What must be done?


The month of Ramadan is coming to an end this week. Some few days left during which most Muslims will still avoid feeding their body and desires during the day. Far from home, this holly month has undoubtedly a different taste for me. All my friends, who just like me in the UK are expats, know what I am talking about. The opportunities provided by the British system and culture are not always sufficient remedy to make a Frenchman not feel homesick in Shakespeare’s homeland. The news from home are however, not brilliant at all, either. The few articles I had the chance to read about France are not at all encouraging for any black or Muslim folk living in the Hexagon.

Life in France has become tremendously difficult for the non-whites of the second and third generation born in France.  The black little boy I once was; and who thought himself as part of the multicultural rainbow that most Western societies tempted to promote as the success story of their democratic system has clearly come back to his senses. Illusion has given way to realism and despair.

Realism tells me today that Blacks’ life matters for blacks only. For the Whiteman who centuries ago thought himself invested with the Whiteman’s burden, any domestic dog deserves more care and compassion than a black man. If earlier this year the massacre of some nine French cartoonists gathered some 50 head of states from different countries in Paris in a march against terrorism and for the freedom of speech; in the United States a massacre of the same nature costing the life of some nine Black Americans in Charleston, South Carolina, last month clearly fell short to arouse the same degree of indignation and compassion. Not even a minute of silence was organised in the French and British state schools in solidarity of the victims. France and Britain have always auto proclaimed themselves as the countries of justice and democracy by excellence. Facts are however contradicting the theory.

The biggest contradiction regarding the Charleston massacre came, however, from the president of the United States: Barack Obama. In his first public declaration after the tragedy, the first black president of the United States pointed out the second amendment to the American constitution as the first responsible for the massacre; thus eluding the racial motivations that urged 21-year-old Dylann Roof to perpetrate his awful attack. The FBI does not still recognise the carnage as an act of terrorism and it is still investigating on whether or not the crime must be regarded as a hate crime.

In Paris, shabby towns have resurfaced in 2015 with hundreds of undocumented migrants living in tents in the North East districts of Paris. These new illegal migrants exclusively from Africa are the new victims of the twenty first century slave trade system engendered by the impoverishment and despoilment of the African continent. For the black people “born under the sign of the hexagon”, as singer Renaud Sechan would put it in his song “L’hexagone”, the situation is only slightly better. High unemployment as a consequence of racial discrimination, which also engenders despair and therefore delinquency, is by excellence the main characteristic of their common and daily life. Looking at my own experience and that of those I see around me, I can testify that in France, in general, blacks tend to be undoubtedly ten to fifteen years behind their white counterparts when it comes to career progression and promotion.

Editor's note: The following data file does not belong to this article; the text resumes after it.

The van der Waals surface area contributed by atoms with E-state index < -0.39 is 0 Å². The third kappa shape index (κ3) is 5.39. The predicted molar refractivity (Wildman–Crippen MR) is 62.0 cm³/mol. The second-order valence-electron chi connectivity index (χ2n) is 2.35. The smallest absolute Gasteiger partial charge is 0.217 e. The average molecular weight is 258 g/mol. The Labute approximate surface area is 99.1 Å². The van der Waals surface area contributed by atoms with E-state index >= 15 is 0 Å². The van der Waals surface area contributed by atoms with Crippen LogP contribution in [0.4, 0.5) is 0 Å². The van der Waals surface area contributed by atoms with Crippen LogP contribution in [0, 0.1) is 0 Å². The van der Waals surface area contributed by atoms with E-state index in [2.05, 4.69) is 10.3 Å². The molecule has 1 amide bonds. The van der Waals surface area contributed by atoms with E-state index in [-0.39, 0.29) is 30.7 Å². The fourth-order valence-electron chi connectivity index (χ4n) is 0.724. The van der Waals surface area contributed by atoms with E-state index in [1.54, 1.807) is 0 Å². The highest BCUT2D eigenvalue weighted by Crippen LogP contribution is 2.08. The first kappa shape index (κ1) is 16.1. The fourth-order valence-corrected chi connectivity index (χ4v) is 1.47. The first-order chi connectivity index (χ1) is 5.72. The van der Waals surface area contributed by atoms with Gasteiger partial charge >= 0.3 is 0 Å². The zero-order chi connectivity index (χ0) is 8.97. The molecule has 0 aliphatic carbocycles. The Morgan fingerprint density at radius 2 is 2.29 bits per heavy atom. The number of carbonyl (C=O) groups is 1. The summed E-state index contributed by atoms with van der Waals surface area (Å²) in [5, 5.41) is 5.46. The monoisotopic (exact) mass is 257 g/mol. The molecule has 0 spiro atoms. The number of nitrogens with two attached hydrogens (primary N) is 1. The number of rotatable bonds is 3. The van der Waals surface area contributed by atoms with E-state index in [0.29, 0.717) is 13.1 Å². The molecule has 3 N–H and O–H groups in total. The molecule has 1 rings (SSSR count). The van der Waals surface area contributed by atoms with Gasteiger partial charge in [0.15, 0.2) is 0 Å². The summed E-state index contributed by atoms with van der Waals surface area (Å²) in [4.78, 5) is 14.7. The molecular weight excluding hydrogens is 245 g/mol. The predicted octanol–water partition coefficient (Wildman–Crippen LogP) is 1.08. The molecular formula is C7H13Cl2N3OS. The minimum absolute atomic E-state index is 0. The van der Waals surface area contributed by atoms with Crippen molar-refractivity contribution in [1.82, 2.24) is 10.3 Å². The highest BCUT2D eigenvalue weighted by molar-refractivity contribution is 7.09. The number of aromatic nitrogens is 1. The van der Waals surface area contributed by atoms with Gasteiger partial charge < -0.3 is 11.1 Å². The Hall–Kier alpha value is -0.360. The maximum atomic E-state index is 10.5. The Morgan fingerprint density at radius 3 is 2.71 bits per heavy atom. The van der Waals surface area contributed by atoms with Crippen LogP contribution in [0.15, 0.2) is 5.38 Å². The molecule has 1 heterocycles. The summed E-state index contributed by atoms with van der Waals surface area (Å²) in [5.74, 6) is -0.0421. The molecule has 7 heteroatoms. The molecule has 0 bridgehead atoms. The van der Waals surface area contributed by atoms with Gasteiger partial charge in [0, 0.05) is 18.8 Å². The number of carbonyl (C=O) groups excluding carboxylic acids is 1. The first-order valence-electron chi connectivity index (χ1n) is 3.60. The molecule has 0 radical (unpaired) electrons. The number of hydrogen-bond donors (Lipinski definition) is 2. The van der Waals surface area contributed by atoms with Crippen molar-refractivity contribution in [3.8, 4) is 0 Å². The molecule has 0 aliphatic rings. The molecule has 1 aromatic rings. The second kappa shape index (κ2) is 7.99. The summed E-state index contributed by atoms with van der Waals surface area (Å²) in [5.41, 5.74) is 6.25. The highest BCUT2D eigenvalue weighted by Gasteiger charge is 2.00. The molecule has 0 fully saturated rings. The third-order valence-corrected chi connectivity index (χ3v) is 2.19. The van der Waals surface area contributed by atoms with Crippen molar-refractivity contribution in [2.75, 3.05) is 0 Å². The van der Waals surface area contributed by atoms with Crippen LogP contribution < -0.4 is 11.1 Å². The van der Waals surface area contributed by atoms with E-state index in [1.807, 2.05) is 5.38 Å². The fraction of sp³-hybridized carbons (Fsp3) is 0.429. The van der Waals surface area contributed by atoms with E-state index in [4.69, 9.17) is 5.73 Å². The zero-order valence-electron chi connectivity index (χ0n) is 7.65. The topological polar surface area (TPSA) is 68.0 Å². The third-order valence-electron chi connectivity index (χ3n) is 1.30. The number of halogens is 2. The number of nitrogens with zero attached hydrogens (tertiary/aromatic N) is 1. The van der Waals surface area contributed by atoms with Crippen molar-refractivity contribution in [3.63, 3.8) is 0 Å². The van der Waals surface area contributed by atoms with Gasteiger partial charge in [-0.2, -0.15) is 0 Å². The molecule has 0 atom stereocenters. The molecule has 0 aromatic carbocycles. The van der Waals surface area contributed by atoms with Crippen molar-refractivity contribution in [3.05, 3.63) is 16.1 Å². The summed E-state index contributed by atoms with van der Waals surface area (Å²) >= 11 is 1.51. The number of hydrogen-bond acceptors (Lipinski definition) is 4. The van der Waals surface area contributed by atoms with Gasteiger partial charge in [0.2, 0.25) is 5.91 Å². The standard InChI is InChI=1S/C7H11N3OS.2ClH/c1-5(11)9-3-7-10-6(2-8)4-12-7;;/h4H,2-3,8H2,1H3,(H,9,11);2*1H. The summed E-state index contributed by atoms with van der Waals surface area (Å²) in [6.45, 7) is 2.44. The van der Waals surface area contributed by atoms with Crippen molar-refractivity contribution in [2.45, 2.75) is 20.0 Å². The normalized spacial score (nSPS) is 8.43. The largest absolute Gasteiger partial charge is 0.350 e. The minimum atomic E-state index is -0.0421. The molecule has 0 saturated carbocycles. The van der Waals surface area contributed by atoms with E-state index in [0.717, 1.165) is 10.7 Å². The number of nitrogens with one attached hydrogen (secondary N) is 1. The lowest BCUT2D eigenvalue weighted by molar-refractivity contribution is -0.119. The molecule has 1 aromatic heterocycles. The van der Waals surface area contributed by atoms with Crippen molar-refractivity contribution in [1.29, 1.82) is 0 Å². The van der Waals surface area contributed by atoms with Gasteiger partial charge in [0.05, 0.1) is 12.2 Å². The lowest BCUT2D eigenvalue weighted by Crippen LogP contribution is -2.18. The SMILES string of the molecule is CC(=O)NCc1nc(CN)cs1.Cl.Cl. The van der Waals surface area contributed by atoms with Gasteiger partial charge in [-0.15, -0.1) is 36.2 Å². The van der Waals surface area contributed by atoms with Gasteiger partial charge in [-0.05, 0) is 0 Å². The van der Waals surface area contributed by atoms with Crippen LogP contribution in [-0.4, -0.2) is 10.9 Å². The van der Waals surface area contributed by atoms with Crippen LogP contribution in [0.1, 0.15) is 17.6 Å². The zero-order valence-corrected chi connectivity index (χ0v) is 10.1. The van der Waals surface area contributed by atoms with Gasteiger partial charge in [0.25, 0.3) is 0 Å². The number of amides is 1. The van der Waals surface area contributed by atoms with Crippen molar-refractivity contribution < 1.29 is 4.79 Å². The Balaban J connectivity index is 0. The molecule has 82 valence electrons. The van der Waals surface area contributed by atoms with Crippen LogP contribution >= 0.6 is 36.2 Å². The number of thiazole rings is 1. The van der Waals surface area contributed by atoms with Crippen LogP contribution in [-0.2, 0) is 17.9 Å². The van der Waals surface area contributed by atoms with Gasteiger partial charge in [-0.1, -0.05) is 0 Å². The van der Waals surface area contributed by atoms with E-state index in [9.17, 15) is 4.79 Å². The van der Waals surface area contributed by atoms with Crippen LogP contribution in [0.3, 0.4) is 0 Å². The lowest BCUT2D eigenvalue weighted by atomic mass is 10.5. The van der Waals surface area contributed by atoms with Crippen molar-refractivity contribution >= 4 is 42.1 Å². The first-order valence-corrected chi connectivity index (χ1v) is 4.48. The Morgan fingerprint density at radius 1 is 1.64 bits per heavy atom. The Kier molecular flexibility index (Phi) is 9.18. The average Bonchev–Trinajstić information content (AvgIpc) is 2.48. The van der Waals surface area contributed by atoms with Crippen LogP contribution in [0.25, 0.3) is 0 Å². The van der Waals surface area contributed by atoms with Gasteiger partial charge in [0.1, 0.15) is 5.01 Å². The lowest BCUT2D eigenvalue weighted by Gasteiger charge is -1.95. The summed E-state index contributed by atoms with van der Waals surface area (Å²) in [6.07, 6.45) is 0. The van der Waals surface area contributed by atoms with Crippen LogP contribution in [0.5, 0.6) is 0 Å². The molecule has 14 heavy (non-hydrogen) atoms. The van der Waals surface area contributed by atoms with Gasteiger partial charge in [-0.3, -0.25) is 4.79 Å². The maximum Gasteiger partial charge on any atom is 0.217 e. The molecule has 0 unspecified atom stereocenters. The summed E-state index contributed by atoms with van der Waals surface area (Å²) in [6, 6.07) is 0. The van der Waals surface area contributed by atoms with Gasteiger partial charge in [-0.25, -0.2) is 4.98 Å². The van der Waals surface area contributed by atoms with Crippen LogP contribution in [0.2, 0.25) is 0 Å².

It is indeed hard to have respect for a society that voluntarily enables such injustice on the grounds of a never pronounced but quite obvious attempt to preserve white European supremacy. France is clearly, by excellence, the country in the Northern hemisphere that has opted for its own decline provided that power remains a Whiteman’s thing; a suicidal ideology dating back to the period some have wrongly considered as the Enlightenment period.


The philosophical advancement of the West was built on racist ideologies that are still the pride of countries such as France. 

A culture whose foundations are the very fruits of racism can only give birth to a naturally and unconsciously racist population. Over sixty millions of racist souls spreading their racist ideologies within the rest of the world, here is another definition of what the expression French connection means. Ethnic minorities, and Blacks and Muslims born in the hexagon in particular have been suffering from racist and xenophobic attitudes over more than three decades. The professional career of many of them was somehow curtailed and spoiled because of the absence of laws seriously tackling racism and islamophobia. On top of that, institutionalised racism also largely contributed to the alienation of these populations within society.  

But “What must be done?” as Brother Louis Farrakhan would say it. Understanding the situation and being aware of the role some have decided to play in the history of humanity is definitely a starting point. It is a priority for the coloured man to play it wise and never forget what under the Whiteman’s supremacy he suffered. “Be organised and above all love your brothers and sisters” is my advice to those who suffered more than a holocaust; from the Native Americans and Australian Aborigines to the black Africans.  A Whiteman’s world built at the stake of the coloured ones, such is the world. This is indeed a Whiteman’s world, but it would be nothing, nothing, without a black or a brown man.

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